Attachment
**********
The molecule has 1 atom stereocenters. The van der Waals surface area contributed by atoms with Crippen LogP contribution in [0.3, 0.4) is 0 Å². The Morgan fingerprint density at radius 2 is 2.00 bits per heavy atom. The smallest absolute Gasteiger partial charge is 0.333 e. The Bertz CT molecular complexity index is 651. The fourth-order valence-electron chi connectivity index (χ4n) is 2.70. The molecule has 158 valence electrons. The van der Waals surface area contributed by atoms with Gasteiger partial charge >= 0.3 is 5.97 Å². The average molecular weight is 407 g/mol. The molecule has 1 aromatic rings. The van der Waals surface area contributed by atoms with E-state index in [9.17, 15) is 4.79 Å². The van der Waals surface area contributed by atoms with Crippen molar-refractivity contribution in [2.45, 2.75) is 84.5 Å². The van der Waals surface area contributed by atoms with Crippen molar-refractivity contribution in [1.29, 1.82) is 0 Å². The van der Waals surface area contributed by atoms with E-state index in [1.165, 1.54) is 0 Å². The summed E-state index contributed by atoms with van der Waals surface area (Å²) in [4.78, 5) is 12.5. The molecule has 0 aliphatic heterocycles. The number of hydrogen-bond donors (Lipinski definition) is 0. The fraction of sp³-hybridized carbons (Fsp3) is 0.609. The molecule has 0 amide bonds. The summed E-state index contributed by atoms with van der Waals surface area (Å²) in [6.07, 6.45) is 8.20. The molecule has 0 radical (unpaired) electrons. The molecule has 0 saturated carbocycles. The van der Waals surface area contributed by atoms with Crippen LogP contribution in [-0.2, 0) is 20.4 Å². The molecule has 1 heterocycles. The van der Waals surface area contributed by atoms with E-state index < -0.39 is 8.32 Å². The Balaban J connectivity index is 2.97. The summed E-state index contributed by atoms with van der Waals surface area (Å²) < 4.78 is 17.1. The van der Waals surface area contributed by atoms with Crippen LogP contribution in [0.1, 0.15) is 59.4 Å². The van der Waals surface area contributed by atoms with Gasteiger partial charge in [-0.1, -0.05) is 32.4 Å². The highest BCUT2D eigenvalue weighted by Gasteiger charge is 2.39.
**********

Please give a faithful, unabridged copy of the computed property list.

The molecule has 1 atom stereocenters. The van der Waals surface area contributed by atoms with Crippen LogP contribution in [0.3, 0.4) is 0 Å². The Morgan fingerprint density at radius 2 is 2.00 bits per heavy atom. The smallest absolute Gasteiger partial charge is 0.333 e. The Bertz CT molecular complexity index is 651. The fourth-order valence-electron chi connectivity index (χ4n) is 2.70. The molecule has 158 valence electrons. The van der Waals surface area contributed by atoms with Gasteiger partial charge >= 0.3 is 5.97 Å². The average molecular weight is 407 g/mol. The molecule has 1 aromatic rings. The van der Waals surface area contributed by atoms with E-state index in [9.17, 15) is 4.79 Å². The van der Waals surface area contributed by atoms with Crippen molar-refractivity contribution in [2.45, 2.75) is 84.5 Å². The van der Waals surface area contributed by atoms with Crippen molar-refractivity contribution in [1.29, 1.82) is 0 Å². The van der Waals surface area contributed by atoms with E-state index in [1.165, 1.54) is 0 Å². The summed E-state index contributed by atoms with van der Waals surface area (Å²) in [4.78, 5) is 12.5. The molecule has 0 aliphatic heterocycles. The number of hydrogen-bond donors (Lipinski definition) is 0. The fraction of sp³-hybridized carbons (Fsp3) is 0.609. The molecule has 0 amide bonds. The summed E-state index contributed by atoms with van der Waals surface area (Å²) in [6.07, 6.45) is 8.20. The molecule has 0 radical (unpaired) electrons. The molecule has 0 saturated carbocycles. The van der Waals surface area contributed by atoms with Crippen LogP contribution in [-0.2, 0) is 20.4 Å². The molecule has 1 heterocycles. The van der Waals surface area contributed by atoms with E-state index < -0.39 is 8.32 Å². The Balaban J connectivity index is 2.97. The summed E-state index contributed by atoms with van der Waals surface area (Å²) < 4.78 is 17.1. The van der Waals surface area contributed by atoms with Crippen LogP contribution in [0.1, 0.15) is 59.4 Å². The van der Waals surface area contributed by atoms with Gasteiger partial charge in [-0.1, -0.05) is 32.4 Å². The highest BCUT2D eigenvalue weighted by Gasteiger charge is 2.39.